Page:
A new scanning microscope developed at Brown University can uncover defects in the smallest and most complex integrated circuits at a resolution 1,000 times greater than current technology. The scanner removes a barrier to further shrinking of integrated circuits: As circuits get smaller, non-visual defects become harder to find.
Micro mouse bite
A current-density image, taken with a Circuit Scan 1000 high-resolution magnetic microscope, reveals a tiny flaw in one of two 0.25-micron metal wires in an integrated circuit chip. Further magnification (detail) shows the right-hand wire has a “mouse bite” along one of its edges, where the electrical current shows up as a tiny hot spot
“This microscope will allow manufacturers to find defects in each embedded wire in ever-tinier circuits,” said Brown University professor Gang Xiao. He developed the instrument’s hardware and software with Ben Schrag, who will receive his Ph.D. at Brown this month.
The microscope’s magnetic-scanning technology suggests a new small, non-invasive form of remote detection, said the researchers, who envision a “pass-over and detect” magnetic-sensor-tipped pen, for use in finding internal cracks within aircraft, sensing biological agents in the environment or body, or recognizing counterfeit bills or other objects.
Scott Turner | Brown University
The holy grail of nanowire production
20.02.2019 | Ecole Polytechnique Fédérale de Lausanne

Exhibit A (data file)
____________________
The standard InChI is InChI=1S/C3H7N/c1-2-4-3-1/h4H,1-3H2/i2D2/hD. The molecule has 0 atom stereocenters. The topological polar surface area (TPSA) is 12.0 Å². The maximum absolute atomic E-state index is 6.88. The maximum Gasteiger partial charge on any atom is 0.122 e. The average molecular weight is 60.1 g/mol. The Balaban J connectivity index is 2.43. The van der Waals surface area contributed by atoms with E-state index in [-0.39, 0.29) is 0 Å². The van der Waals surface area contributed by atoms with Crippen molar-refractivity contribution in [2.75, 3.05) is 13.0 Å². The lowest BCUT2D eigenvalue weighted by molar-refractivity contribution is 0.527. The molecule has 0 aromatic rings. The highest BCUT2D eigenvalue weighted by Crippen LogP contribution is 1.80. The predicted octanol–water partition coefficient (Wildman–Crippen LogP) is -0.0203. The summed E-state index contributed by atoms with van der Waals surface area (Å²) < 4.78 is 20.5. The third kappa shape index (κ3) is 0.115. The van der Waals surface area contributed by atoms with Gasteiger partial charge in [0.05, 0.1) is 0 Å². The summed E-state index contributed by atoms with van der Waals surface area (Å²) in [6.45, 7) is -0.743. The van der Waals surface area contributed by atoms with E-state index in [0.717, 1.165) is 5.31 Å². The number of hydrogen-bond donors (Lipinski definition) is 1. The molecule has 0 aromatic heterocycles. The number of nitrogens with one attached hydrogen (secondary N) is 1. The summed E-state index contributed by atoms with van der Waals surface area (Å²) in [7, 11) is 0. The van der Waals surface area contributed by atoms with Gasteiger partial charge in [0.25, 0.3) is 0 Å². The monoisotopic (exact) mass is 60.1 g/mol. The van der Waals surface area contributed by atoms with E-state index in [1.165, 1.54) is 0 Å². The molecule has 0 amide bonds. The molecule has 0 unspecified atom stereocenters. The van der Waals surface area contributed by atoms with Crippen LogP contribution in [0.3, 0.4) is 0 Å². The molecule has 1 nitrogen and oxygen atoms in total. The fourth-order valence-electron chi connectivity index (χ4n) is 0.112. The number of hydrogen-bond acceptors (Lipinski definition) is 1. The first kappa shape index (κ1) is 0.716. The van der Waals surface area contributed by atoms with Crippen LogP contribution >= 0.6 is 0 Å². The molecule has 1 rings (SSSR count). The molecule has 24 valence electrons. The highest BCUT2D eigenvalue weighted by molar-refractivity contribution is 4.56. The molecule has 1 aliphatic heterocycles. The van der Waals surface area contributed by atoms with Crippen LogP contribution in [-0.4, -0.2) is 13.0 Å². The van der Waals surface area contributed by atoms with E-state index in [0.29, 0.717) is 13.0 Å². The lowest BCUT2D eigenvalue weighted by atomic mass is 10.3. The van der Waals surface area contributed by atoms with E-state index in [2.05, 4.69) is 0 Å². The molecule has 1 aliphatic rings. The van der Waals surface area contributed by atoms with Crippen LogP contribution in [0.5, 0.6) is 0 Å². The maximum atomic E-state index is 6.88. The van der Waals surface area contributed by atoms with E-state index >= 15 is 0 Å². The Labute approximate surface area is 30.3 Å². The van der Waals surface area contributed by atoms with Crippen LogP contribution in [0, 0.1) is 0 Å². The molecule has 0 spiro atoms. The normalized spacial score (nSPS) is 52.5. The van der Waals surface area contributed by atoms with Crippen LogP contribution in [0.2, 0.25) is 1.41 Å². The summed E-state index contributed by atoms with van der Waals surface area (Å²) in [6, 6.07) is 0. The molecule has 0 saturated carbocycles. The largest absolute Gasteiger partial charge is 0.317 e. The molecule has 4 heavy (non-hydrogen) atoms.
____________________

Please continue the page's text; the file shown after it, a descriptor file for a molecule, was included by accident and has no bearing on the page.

Combining infrared radiation and air management to reduce energy use
19.02.2019 | Heraeus Noblelight GmbH
Up to now, OLEDs have been used exclusively as a novel lighting technology for use in luminaires and lamps. However, flexible organic technology can offer much more: as an active lighting surface, it can be combined with a wide variety of materials, not just to modify but to revolutionize the functionality and design of countless existing products. To exemplify this, the Fraunhofer FEP together with the company EMDE development of light GmbH will be presenting hybrid flexible OLEDs integrated into textile designs within the EU-funded project PI-SCALE for the first time at LOPEC (March 19-21, 2019 in Munich, Germany) as examples of some of the many possible applications.
The Fraunhofer FEP, a provider of research and development services in the field of organic electronics, has long been involved in the development of...
For the first time, an international team of scientists based in Regensburg, Germany, has recorded the orbitals of single molecules in different charge states in a novel type of microscopy. The research findings are published under the title “Mapping orbital changes upon electron transfer with tunneling microscopy on insulators” in the prestigious journal “Nature”.
The building blocks of matter surrounding us are atoms and molecules. The properties of that matter, however, are often not set by these building blocks...
Scientists at the University of Konstanz identify fierce competition between the human immune system and bacterial pathogens
Cell biologists from the University of Konstanz shed light on a recent evolutionary process in the human immune system and publish their findings in the...
Laser physicists have taken snapshots of carbon molecules C₆₀ showing how they transform in intense infrared light
When carbon molecules C₆₀ are exposed to an intense infrared light, they change their ball-like structure to a more elongated version. This has now been...
The so-called Abelian sandpile model has been studied by scientists for more than 30 years to better understand a physical phenomenon called self-organized...
11.02.2019 | Event News
30.01.2019 | Event News
16.01.2019 | Event News
20.02.2019 | Life Sciences
20.02.2019 | Medical Engineering
20.02.2019 | Power and Electrical Engineering